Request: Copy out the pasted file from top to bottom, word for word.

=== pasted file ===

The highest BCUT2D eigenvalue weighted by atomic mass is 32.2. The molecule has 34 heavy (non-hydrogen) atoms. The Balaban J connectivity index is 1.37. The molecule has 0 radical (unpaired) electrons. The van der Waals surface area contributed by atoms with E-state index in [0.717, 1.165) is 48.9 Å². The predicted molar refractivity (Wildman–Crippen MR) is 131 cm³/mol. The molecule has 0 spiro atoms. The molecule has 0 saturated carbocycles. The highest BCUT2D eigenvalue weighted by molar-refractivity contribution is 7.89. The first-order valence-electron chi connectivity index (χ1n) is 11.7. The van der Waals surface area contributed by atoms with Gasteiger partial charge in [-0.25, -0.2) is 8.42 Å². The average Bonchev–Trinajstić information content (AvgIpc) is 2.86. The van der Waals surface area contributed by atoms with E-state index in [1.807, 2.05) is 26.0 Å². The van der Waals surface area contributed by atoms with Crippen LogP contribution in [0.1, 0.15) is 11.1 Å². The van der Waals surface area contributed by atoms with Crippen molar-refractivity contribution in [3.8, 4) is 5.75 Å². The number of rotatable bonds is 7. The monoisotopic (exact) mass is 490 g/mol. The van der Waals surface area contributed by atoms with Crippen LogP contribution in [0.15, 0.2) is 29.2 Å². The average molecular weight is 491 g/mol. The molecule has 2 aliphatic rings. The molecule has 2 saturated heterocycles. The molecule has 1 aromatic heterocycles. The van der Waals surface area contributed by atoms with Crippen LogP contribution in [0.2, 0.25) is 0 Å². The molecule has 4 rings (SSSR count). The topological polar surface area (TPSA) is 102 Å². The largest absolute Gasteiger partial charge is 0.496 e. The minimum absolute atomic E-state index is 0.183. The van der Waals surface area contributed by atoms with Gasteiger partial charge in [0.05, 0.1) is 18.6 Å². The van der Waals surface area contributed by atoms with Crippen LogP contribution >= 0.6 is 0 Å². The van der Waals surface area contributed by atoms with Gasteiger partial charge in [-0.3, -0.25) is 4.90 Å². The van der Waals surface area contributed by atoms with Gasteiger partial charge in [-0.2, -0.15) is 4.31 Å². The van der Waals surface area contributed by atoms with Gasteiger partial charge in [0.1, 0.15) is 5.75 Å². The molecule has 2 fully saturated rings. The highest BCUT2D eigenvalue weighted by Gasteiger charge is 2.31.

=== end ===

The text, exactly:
The highest BCUT2D eigenvalue weighted by atomic mass is 32.2. The molecule has 34 heavy (non-hydrogen) atoms. The Balaban J connectivity index is 1.37. The molecule has 0 radical (unpaired) electrons. The van der Waals surface area contributed by atoms with E-state index in [0.717, 1.165) is 48.9 Å². The predicted molar refractivity (Wildman–Crippen MR) is 131 cm³/mol. The molecule has 0 spiro atoms. The molecule has 0 saturated carbocycles. The highest BCUT2D eigenvalue weighted by molar-refractivity contribution is 7.89. The first-order valence-electron chi connectivity index (χ1n) is 11.7. The van der Waals surface area contributed by atoms with Gasteiger partial charge in [-0.25, -0.2) is 8.42 Å². The average Bonchev–Trinajstić information content (AvgIpc) is 2.86. The van der Waals surface area contributed by atoms with E-state index in [1.807, 2.05) is 26.0 Å². The van der Waals surface area contributed by atoms with Crippen LogP contribution in [0.1, 0.15) is 11.1 Å². The van der Waals surface area contributed by atoms with Crippen molar-refractivity contribution in [3.8, 4) is 5.75 Å². The number of rotatable bonds is 7. The monoisotopic (exact) mass is 490 g/mol. The van der Waals surface area contributed by atoms with Crippen LogP contribution in [0.15, 0.2) is 29.2 Å². The average molecular weight is 491 g/mol. The molecule has 2 aliphatic rings. The molecule has 2 saturated heterocycles. The molecule has 1 aromatic heterocycles. The van der Waals surface area contributed by atoms with Crippen LogP contribution in [0.2, 0.25) is 0 Å². The molecule has 4 rings (SSSR count). The topological polar surface area (TPSA) is 102 Å². The largest absolute Gasteiger partial charge is 0.496 e. The minimum absolute atomic E-state index is 0.183. The van der Waals surface area contributed by atoms with Gasteiger partial charge in [0.05, 0.1) is 18.6 Å². The van der Waals surface area contributed by atoms with Crippen LogP contribution >= 0.6 is 0 Å². The van der Waals surface area contributed by atoms with Gasteiger partial charge in [-0.3, -0.25) is 4.90 Å². The van der Waals surface area contributed by atoms with Gasteiger partial charge in [-0.2, -0.15) is 4.31 Å². The van der Waals surface area contributed by atoms with Gasteiger partial charge in [0.1, 0.15) is 5.75 Å². The molecule has 2 fully saturated rings. The highest BCUT2D eigenvalue weighted by Gasteiger charge is 2.31.